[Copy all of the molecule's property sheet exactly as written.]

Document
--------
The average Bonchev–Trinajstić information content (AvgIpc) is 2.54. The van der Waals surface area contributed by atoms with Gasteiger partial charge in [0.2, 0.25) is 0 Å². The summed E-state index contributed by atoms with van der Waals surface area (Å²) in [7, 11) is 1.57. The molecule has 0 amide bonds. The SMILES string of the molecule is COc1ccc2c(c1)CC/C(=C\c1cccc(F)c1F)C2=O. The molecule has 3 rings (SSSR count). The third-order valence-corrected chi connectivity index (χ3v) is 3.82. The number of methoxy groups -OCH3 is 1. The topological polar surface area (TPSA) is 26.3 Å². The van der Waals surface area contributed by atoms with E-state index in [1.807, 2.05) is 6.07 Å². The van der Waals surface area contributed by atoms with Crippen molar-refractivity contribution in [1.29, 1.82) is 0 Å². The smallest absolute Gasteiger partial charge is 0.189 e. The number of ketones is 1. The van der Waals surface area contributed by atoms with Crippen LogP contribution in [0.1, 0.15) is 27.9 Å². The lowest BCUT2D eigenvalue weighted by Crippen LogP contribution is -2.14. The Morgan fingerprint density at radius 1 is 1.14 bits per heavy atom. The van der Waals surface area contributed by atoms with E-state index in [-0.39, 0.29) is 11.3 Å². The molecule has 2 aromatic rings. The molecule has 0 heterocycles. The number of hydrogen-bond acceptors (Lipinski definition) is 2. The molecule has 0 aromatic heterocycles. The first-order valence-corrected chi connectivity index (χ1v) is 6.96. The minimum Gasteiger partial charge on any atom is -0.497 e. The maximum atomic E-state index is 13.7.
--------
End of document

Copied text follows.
The average Bonchev–Trinajstić information content (AvgIpc) is 2.54. The van der Waals surface area contributed by atoms with Gasteiger partial charge in [0.2, 0.25) is 0 Å². The summed E-state index contributed by atoms with van der Waals surface area (Å²) in [7, 11) is 1.57. The molecule has 0 amide bonds. The SMILES string of the molecule is COc1ccc2c(c1)CC/C(=C\c1cccc(F)c1F)C2=O. The molecule has 3 rings (SSSR count). The third-order valence-corrected chi connectivity index (χ3v) is 3.82. The number of methoxy groups -OCH3 is 1. The topological polar surface area (TPSA) is 26.3 Å². The van der Waals surface area contributed by atoms with E-state index in [1.807, 2.05) is 6.07 Å². The van der Waals surface area contributed by atoms with Crippen molar-refractivity contribution in [1.29, 1.82) is 0 Å². The smallest absolute Gasteiger partial charge is 0.189 e. The number of ketones is 1. The van der Waals surface area contributed by atoms with Crippen LogP contribution in [0.1, 0.15) is 27.9 Å². The lowest BCUT2D eigenvalue weighted by Crippen LogP contribution is -2.14. The Morgan fingerprint density at radius 1 is 1.14 bits per heavy atom. The van der Waals surface area contributed by atoms with E-state index in [-0.39, 0.29) is 11.3 Å². The molecule has 2 aromatic rings. The molecule has 0 heterocycles. The number of hydrogen-bond acceptors (Lipinski definition) is 2. The molecule has 0 aromatic heterocycles. The first-order valence-corrected chi connectivity index (χ1v) is 6.96. The minimum Gasteiger partial charge on any atom is -0.497 e. The maximum atomic E-state index is 13.7.